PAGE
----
Gmail resource

Vishesh and Àlex (Photo by Lukáš Tinkl)

Vishesh and Àlex (Photo by Lukáš Tinkl)

I’ve been promising this for ages, now I finally discussed this with others, got some input and can start hacking Smilie: :-) Let’s see if I can do something before Christmas Smilie: ;-) Gmail resource would store all your mails in one folder and would create virtual folders for each label and just link emails from the “All mails” folder into respective labels. This way the emails will share flags (read/unread), and you will even be able to manage the labels by linking or unlinking emails from label folders in KMail.

Here I’d like to thank everyone for coming to Brno – if was a lot of fun and great pleasure to see all of you again, and also thank Red Hat for letting us use the office. Looking forward to see you all again on FOSDEM, next sprint, Akademy or anywhere else Smilie: :-)

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8 Responses to KDE PIM Sprint Report

  1. awesome, i’m looking forward for the 4.13 release!
    one thing I’ve noticed on my laptop is that emails with long text (mostly quotes from the previous 40-50 emails) it takes a bit to load, I hope you’ll be able to improve also the rendering speed of emails!

    thank you for your work!

  2. I’m curious about how would you guys keep akonadi and virtuoso in sync.. my experience that keep same data in two different database and keep them in sync really sucks and easy to have bug..

    • Nepomuk feeds new stuff into Akonadi (so Akonadi always knows about new stuff) and Akonadi emits notifications when something changes, so it’s only matter of Nepomuk listening to Akonadi. This is pretty much how KMail and other apps are kept “in sync” with what’s hapenning in Akonadi.

  3. Awesome, looking forward to see all the goodies you mentioned running.

  4. What I would like to see, is possibility to set KMail from start to store every email as own file to user wanted directory where directories are created like they are shown in the KMail.

    So every account would get a own directory, sub-directories being “sent”, “inbox” etc.
    And there every email file would be named by way as user has configured it, like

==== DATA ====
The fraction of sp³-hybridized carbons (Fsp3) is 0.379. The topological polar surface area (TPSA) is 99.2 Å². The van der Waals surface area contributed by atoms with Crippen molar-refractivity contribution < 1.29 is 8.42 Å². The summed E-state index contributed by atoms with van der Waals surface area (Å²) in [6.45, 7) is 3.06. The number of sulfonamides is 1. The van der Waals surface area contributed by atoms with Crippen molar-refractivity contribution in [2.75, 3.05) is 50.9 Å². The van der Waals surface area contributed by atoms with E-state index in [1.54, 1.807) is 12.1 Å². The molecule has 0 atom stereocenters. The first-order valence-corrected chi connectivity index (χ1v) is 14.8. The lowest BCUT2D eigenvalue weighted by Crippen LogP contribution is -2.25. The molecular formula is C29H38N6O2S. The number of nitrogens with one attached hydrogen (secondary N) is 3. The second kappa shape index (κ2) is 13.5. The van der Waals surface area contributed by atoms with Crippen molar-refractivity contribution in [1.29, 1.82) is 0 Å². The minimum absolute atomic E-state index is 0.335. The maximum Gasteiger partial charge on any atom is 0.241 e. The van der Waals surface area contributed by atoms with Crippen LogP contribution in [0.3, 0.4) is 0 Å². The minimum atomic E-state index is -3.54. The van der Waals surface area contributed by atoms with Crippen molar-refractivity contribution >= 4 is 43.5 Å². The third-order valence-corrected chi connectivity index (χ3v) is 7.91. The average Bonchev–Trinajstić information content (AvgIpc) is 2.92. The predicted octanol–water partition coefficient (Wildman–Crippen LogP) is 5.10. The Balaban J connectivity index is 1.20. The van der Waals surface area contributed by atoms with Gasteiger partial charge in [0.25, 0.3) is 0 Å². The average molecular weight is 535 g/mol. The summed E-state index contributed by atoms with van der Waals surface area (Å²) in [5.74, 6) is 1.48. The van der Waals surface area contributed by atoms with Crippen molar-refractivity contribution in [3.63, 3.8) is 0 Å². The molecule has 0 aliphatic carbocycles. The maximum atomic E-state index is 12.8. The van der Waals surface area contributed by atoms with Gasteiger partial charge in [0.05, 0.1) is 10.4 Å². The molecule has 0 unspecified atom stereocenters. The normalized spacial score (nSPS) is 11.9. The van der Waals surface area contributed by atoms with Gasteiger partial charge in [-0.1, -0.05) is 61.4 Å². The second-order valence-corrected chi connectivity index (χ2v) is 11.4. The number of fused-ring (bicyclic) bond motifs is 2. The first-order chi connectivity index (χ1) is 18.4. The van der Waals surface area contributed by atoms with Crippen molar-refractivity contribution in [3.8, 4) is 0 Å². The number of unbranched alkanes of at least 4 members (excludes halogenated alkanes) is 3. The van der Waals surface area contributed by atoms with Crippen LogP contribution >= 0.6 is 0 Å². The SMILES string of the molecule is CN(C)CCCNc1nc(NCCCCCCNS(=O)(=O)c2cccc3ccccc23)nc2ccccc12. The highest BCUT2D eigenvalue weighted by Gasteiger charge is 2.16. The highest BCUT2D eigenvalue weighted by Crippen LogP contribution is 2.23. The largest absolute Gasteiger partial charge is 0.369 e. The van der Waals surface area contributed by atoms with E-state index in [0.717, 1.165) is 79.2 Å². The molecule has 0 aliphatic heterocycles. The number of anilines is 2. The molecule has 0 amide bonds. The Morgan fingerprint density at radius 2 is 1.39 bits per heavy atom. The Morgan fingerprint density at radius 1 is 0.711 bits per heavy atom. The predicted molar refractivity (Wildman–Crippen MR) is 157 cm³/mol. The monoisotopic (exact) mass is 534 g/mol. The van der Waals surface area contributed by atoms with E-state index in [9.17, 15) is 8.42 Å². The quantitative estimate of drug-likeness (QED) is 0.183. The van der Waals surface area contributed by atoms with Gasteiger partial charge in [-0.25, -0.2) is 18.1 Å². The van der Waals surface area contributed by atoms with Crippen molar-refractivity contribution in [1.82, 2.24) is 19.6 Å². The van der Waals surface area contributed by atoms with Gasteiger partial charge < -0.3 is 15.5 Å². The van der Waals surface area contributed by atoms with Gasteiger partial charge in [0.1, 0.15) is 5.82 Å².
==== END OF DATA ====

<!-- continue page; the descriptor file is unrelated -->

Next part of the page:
“sender – subject.mbx”
    “date – sender – subject.mbx”
    “subject – date – sender.mbx”
    and so on.
    Files dates would be when they were received and so on saved on disk.

    And then get KMail to be used for viewing emails and even send emails from there launched from file manager.

    As it would be awesome to get easily access to all emails, backup them easily with Dolphin just by tarring directory and so on.

    (ps. I hope there is coming now the support for Ctrl+M for writing/reading email window and not just for the main window, as by default if user has hided menubar in main window, newly created windows for writing or reading should have hided menubar as well).

    • AFAIK, there is no email client which stores single emails in single files and for a reason: this would lead to a massive overhead and would be very, very … very slow. Databases are there for a reason…

      However, what I’m missing is indeed offline storage (but not in single files!) of IMAP mails. Because currently when you are offline (or have a buggy conection), there is no way to work with your emails. Or did this already changed? (because I’m using thunderbird of this.)

      Please take this into account, when redoing the search function.

      • In IMAP resource configuration, you can enable “Disconnected mode”, so it will fetch entire emails instead of just headers. This allows working with all your emails even when you are offline. Thanks to Akonadi you can work with them as if you were online, and when you really become online, Akonadi will replay all the changes you did to the server.

        Offline emails are also indexed by Nepomuk, so you would get search functionality even without server-side search.

        Per-file storage is not a problem: maildir works this way for instance, and Akonadi does that too for big files that don’t fit into the database. What is important is to have an index, that you can quickly search and get list of files that belong to each folders etc, as iterating over many files on a filesystem is very ineffective, as you already mentioned.

    • Sorry, I don’t see any use in providing access to emails via filesystem. That’s what email clients are for Smilie: ;-) Also going through 20k+ large folder in Dolphin just would not work Smilie: :-)